Dhillon said he was paid in cash, including Sexton handing him a "package at a Starbucks coffee shop."
With respect to Stevia First, which was selling a sweetener product, Dhillon said he sold Sexton, Veldhuis and Taylor "a block of restricted shares at cost."
"I had discussions with Sexton about selling about 20 million of these restricted shares into the public markets," stated Dhillon.
Concerning Arch Therapeutics, Dhillon stated he introduced the company CEO to Sexton as a potential financier. Ultimately, said Dhillon, Arch received financing "upon a reverse merger with a public shell company introduced by Sexton, Veldhuis and their associates."
Dhillon said he provided $250,000 to Sexton to purchase shares but never disclosed this fact to the regulator.
All parties in this case have been ordered to be ready for trial by September 11, and Dhillon remains a defendant.
Former B.C. doctor turned to public market promotions
Dhillon, 60, was once a family physician after obtaining a medical degree from the University of B.C. Over the past 25 years, he had pivoted his career toward promoting mainly health science companies and claimed to have raised more than $1 billion from investors. He's also served as past chairman of the Cannabis Canada Council and is a former member of the securities practice advisory committee to the B.C. Securities Commission.
Following the trial with the SEC, Dhillon will next be in court in November to face sentencing for his criminal misconduct.
Dhillon pled guilty to one count of wilful failure to disclose stock sales, one count of aiding and abetting the sale of unregistered securities and one count of conspiracy to not disclose touting compensation.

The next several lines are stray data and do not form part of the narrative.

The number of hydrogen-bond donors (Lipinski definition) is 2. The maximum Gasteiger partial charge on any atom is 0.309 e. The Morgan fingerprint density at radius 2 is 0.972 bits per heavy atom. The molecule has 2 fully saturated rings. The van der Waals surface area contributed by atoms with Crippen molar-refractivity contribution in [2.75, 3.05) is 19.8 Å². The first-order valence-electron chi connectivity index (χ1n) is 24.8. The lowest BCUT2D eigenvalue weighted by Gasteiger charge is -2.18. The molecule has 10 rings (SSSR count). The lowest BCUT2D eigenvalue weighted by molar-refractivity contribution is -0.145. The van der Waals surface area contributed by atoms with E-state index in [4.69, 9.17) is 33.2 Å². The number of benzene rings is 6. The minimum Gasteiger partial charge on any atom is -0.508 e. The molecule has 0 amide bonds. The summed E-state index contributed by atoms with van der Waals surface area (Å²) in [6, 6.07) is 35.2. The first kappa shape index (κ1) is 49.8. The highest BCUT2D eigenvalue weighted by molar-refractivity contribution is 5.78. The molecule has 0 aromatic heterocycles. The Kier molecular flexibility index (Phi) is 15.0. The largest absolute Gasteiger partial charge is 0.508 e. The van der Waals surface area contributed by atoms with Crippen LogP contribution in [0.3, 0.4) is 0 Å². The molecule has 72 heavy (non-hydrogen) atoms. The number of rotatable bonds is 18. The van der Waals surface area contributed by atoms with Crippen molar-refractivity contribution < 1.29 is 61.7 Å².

Based on his offences, he could receive a prison term of 63 to 78 months in federal prison.
Dhillon is banned from promoting stocks and acting as a director or officer of a public company in the United States. However, he can do so in Canada, as the B.C. Securities Commission has not placed reciprocal orders on him.
Dhillon directed Vancouver-based Emerald Health Therapeutics in the Lower Mainland before running afoul with the SEC in 2021. Therapeutics' parent company was Emerald Health Pharmaceuticals (EHP), a San Diego-based company Dhillon also directed and one in which he concealed compensation for stock promotions, leading to criminal proceedings against him.
"The principal purpose of the conspiracy was to persuade subscribers of the subscription newsletter to participate in the offering by purchasing EHP shares, thereby providing financing for the benefit of EHP and, in turn, its other direct and indirect shareholders, including Dhillon," stated the indictment.
Last October Dhillon's business partner and Vancouver lawyer Jim Heppell, EHP chairman, reached a settlement for EHP with the commission EHP and "to resolve the SEC's investigation of the alleged concealment of a paid promotion of the company's Regulation A offering in an investment newsletter."
Heppell stated the company agreed to pay the SEC a $517,955 civil monetary penalty but neither admits nor denies the allegations in the settlement